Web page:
When people are convicted of drunk driving, they may be mandated to have ignition interlock devices installed in their vehicles. These machines are a form of an in-car breath test that requires drivers to blow into them before they can start their vehicles. Some urge that they may be used even by people with a clean driving record. Even the Centers for Disease Control and Prevention (CDC) has endorsed ignition interlocks, saying that people are 70% less likely to repeat drunk driving behavior if the devices are installed.
However, others point to dangers associated with the devices. Even while they are intended to prevent car accidents, some motor vehicle crashes have been linked to distractions caused by ignition interlocks. While some of the mechanisms require people to blow into the device only when they start their vehicles, others require “rolling retests.” In this case, people must continue to blow into the device at random intervals while driving, intended as a mechanism to prevent people from recruiting another person to allow them to start their cars. If the driver does not blow into the device during a retest, the car will not stop, but it will repeatedly honk or flash the lights until the driver pulls over, stops the car and tests again.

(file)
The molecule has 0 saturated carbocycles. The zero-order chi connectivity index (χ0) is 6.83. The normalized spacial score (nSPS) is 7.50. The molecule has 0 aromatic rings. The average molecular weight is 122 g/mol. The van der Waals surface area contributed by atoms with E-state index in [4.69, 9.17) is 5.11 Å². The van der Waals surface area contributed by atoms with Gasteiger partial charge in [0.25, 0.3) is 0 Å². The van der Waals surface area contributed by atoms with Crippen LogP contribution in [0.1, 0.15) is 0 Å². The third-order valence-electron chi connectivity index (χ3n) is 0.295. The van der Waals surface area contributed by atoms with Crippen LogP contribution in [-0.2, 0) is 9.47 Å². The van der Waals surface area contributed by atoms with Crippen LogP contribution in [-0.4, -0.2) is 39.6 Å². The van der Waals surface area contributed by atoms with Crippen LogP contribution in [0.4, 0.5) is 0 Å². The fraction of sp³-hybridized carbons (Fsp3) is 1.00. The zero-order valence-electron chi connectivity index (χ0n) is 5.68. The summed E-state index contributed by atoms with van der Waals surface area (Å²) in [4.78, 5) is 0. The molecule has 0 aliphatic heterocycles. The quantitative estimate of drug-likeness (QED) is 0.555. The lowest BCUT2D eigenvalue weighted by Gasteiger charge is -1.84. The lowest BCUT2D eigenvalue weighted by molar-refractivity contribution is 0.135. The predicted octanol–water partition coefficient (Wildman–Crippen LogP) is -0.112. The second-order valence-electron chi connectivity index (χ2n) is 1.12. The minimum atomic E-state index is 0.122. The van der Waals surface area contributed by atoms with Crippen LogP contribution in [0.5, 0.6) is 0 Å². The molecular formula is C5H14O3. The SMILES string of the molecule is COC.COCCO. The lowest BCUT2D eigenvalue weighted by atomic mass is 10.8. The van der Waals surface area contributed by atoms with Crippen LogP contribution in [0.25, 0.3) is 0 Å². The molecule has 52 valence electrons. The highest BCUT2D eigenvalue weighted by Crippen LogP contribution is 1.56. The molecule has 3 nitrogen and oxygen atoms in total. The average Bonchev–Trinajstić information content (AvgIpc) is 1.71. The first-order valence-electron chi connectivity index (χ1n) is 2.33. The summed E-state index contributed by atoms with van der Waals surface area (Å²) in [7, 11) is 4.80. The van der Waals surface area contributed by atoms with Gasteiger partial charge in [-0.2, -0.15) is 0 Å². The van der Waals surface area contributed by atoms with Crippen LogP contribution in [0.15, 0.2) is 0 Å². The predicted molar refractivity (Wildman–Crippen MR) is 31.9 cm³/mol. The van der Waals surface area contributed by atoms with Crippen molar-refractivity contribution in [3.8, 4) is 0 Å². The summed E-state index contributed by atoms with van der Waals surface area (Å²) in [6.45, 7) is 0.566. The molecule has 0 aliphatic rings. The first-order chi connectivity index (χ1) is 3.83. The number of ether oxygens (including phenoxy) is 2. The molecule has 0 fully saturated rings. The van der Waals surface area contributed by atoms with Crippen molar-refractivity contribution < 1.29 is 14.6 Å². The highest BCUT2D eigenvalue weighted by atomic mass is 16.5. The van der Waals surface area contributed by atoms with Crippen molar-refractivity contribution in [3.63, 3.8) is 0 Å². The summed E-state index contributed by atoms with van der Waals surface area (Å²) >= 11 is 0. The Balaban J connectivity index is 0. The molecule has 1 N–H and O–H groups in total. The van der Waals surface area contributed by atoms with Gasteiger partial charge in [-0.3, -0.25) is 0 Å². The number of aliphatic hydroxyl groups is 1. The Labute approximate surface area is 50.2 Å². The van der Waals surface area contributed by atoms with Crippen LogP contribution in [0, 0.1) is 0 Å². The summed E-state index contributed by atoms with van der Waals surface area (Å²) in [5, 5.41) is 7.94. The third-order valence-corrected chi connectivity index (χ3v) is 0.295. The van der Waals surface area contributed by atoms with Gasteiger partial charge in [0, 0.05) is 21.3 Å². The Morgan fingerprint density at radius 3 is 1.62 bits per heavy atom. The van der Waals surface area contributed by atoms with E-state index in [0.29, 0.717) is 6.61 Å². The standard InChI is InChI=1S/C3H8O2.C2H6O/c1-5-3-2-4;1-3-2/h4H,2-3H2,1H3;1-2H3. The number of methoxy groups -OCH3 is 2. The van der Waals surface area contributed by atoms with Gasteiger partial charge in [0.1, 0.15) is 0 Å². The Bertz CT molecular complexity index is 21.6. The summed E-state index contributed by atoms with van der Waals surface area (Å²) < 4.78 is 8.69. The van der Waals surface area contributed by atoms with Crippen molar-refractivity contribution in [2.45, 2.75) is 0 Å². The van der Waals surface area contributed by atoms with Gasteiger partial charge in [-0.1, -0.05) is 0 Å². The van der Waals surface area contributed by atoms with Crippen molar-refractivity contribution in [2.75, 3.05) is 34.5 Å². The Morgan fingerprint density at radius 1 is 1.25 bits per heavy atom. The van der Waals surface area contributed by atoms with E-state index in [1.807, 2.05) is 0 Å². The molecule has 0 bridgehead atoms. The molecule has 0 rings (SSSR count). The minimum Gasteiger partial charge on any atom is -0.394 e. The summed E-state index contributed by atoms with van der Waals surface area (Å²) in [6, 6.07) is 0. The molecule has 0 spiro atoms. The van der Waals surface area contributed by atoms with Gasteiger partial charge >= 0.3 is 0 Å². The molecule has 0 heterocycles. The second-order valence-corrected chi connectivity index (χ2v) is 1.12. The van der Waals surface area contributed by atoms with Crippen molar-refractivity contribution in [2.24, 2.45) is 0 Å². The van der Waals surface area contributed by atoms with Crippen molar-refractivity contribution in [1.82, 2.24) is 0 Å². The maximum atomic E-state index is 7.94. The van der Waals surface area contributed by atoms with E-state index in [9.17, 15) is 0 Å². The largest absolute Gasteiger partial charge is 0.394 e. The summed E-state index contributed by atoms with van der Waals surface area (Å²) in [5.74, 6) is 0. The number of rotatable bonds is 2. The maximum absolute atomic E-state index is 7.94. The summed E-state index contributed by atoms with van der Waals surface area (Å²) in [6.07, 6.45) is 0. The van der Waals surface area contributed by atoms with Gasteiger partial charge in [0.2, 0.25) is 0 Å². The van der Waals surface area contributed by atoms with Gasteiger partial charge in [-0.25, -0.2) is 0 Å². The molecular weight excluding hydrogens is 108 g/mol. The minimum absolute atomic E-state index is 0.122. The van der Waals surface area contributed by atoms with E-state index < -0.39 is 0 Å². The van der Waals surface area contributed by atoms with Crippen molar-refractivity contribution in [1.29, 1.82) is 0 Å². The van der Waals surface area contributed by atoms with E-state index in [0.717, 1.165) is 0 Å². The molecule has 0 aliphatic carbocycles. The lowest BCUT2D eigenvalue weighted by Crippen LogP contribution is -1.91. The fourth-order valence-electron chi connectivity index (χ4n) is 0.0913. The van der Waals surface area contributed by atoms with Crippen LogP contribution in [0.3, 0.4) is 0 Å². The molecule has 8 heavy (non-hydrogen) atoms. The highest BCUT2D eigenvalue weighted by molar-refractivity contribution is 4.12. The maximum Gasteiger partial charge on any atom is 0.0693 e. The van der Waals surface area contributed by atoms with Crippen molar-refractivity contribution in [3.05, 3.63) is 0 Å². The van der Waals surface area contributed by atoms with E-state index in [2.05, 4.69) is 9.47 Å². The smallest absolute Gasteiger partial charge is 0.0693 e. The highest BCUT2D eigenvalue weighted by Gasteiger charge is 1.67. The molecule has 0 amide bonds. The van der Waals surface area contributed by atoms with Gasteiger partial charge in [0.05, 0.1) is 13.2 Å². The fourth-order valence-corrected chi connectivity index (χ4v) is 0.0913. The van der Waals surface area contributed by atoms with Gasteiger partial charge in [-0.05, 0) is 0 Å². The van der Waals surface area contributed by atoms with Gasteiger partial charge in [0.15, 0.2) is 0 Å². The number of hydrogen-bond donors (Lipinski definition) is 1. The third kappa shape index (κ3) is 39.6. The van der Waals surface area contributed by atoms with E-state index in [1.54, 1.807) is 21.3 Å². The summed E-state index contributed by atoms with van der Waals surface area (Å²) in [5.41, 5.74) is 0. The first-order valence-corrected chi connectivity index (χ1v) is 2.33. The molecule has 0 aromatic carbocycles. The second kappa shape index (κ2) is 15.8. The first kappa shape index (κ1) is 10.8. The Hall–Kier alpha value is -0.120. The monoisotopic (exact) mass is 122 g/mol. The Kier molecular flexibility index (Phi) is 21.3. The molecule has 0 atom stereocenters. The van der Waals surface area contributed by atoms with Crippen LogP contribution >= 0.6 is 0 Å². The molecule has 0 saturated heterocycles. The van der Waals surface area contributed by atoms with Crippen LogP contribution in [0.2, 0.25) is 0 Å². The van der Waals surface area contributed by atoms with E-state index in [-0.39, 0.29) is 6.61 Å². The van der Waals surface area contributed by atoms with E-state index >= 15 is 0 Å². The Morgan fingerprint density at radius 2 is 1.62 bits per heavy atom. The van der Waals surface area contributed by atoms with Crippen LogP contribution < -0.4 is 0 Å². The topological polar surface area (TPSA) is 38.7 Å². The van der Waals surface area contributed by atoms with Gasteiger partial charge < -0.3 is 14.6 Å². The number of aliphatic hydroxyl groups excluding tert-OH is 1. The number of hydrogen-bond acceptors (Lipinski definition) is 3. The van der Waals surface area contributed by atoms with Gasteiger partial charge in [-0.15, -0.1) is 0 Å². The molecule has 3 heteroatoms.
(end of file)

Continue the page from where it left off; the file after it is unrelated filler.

In one investigation, journalists found dozens of car accidents caused by people in the middle of a rolling retest. They say that it is a form of distracted driving, much like using a mobile phone or another device while on the road.
Distracted driving has become widely associated with the use of smartphones, but there are many contributors to distraction behind the wheel. People injured in a motor vehicle collision caused by a distracted or negligent driver may consult with a personal injury lawyer about how they can pursue compensation for their damages.